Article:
in your own private conversations. But please feel free to ask
questions and express your ideas that kind of talking demonstrates
your involvement and is generally a good thing.
class is only 75 minutes long. You should seldom, if ever, need
to leave the classroom otherwise. If the need arises, and you
cant wait, by all means go in peace. I trust you will
return quickly, and not abuse my patience and generally kind disposition.
George Mason University’s Honor
Code requires all members of this community to maintain the highest
standards of academic honesty and integrity. Cheating, plagiarism, lying,
and stealing are all expressly prohibited. In fact, the list of
offences is redundant: cheating is fraud; plagiarism is theft.
These are the two clear felonies of the academic community.
Note: the GMU Honor Code has been revised for this semester.
If you have not examined it recently, please do so.
means using judgments, opinions, research, or phrasing from another source
without giving that source credit. Common knowledge does not fall into
this category, but knowledge researched, compiled, or organized by a particular
person does. Writers give credit through the use of accepted documentation
styles, such as parenthetical citation; a simple listing of books, articles,
and websites is not sufficient. This class will include direct instruction
in strategies for handling sources as part of our curriculum. However,
students in composition classes must also take responsibility for understanding
and practicing the basic principles of good scholarship. To avoid plagiarism,
meet the expectations of a U.S. academic audience, give their readers
a chance to investigate the issue further, and make credible arguments,
1) put quotation
marks around, and give an in-text citation for, any sentences or distinctive
phrases (even very short, 2- or 3-word phrases, if they are distinctive)
that writers copy directly from any outside source: a book, a textbook,
an article, a website, a newspaper, a movie, a song, an interview, an
encyclopedia, a CD, a baseball card — whatever
re-write (not just change a few words) any information they find in
a separate source and wish to summarize or paraphrase for their readers,
and also give an in-text citation for that paraphrased information
an in-text citation for any facts, statistics, or opinions which the
writers learned from outside sources (or which they just happen to know)
and which are not considered “common knowledge” for the
target audience (this may require new research to locate a credible
outside source to cite)
a new in-text citation for each element of information — meaning
not rely on a single citation at the end of a paragraph, because that
is not usually sufficient to inform a reader clearly of how much of
the paragraph comes from an outside source
a Works Cited or List of References list at the end of their essay,
providing full bibliographic information for every source cited in their
different disciplines employ different citation styles, and different
instructors may emphasize different levels of citation for different assignments,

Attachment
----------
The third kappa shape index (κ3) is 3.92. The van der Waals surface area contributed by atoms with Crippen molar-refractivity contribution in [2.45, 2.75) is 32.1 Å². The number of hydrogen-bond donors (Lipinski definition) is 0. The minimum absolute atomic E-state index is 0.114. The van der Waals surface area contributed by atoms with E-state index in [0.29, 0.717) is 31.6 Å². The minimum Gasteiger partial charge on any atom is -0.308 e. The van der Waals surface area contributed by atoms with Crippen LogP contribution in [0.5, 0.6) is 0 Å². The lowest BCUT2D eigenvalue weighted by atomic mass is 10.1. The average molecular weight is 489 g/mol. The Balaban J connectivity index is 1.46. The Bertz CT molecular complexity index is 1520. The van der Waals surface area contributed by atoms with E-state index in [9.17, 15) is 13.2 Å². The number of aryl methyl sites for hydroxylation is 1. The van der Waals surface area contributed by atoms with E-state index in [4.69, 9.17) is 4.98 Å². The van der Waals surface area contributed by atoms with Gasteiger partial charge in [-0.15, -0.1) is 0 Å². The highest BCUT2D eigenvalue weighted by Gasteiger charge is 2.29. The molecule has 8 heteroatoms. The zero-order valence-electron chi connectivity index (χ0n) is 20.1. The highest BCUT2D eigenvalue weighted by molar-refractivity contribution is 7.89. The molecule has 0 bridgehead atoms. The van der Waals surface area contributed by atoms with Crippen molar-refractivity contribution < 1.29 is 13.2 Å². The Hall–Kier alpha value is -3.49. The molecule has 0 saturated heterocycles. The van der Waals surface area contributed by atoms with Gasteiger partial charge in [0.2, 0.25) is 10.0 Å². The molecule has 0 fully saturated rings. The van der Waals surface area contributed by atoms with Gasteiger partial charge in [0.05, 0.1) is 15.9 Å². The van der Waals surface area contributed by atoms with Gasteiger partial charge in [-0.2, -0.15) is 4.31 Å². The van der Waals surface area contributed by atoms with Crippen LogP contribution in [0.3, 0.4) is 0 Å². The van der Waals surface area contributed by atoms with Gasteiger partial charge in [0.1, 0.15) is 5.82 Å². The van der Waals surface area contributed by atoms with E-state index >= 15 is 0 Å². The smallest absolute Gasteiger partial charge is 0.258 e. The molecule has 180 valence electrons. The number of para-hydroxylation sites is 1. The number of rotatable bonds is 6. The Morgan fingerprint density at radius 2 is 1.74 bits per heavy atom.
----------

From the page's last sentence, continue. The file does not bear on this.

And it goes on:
writers should always begin with these conservative practices unless they
are expressly told otherwise. Writers who follow these steps carefully
will almost certainly avoid plagiarism. If writers ever have questions
about a citation practice, they should ask their instructor.
All of that said, let me be clear. Any act of academic dishonesty
will result in my reporting you to the honor committee and recommending
failure of the course (not merely the assignment). In every case
in which I have done this, the honor committee has accepted my recommendation,
and in several cases has imposed additional penalties. This may
sound harsh, but you will find similar guidelines at every college in
the country. It does not get any more serious than this. I
will use available plagiarism-finding tools to check your essays as I
The University Writing Center
The university’s Writing
Center, located in Robinson A114, is one of the best resources
you will find on campus. It has an outstanding website that offers a wealth
of online resources
for student writers. You can schedule a forty-five minute appointment
with a trained tutor to help with any phase of the writing process. The
Writing Center even offers some services online, but please plan ahead
and allow yourself at least three days to receive a response.
Note Regarding Students
Students with documented disabilities
should present me with a contact sheet from the Disability Resource Center
as soon as possible so that together we may plan appropriate accommodations.
If you are a student with a disability and you need academic accommodations,
please see me and contact the Office of Disability Resources at 703-993-2474.
All academic accommodations must be arranged through that office.
In this syllabus, I spell out clearly what I expect of
you. What may you expect of me? You have the right to expect
that I am knowledgeable about the subject, that I will be prepared for
class, that I will return your assignments to you reasonably promptly,
that I will indicate clearly where you need to apply yourself in order
to improve as both a reader and as a writer, and that I will give you
positive feedback whenever possible. It also means that you can
count on my honest evaluation of your work. If I say something positive,
believe it. If you perform poorly, I will certainly let you know.
However, I will not chase you: if you are struggling, ask to meet
with me. More fundamentally, you can expect that I want you both
to succeed and to enjoy the experience, and will do everything within
my power to help.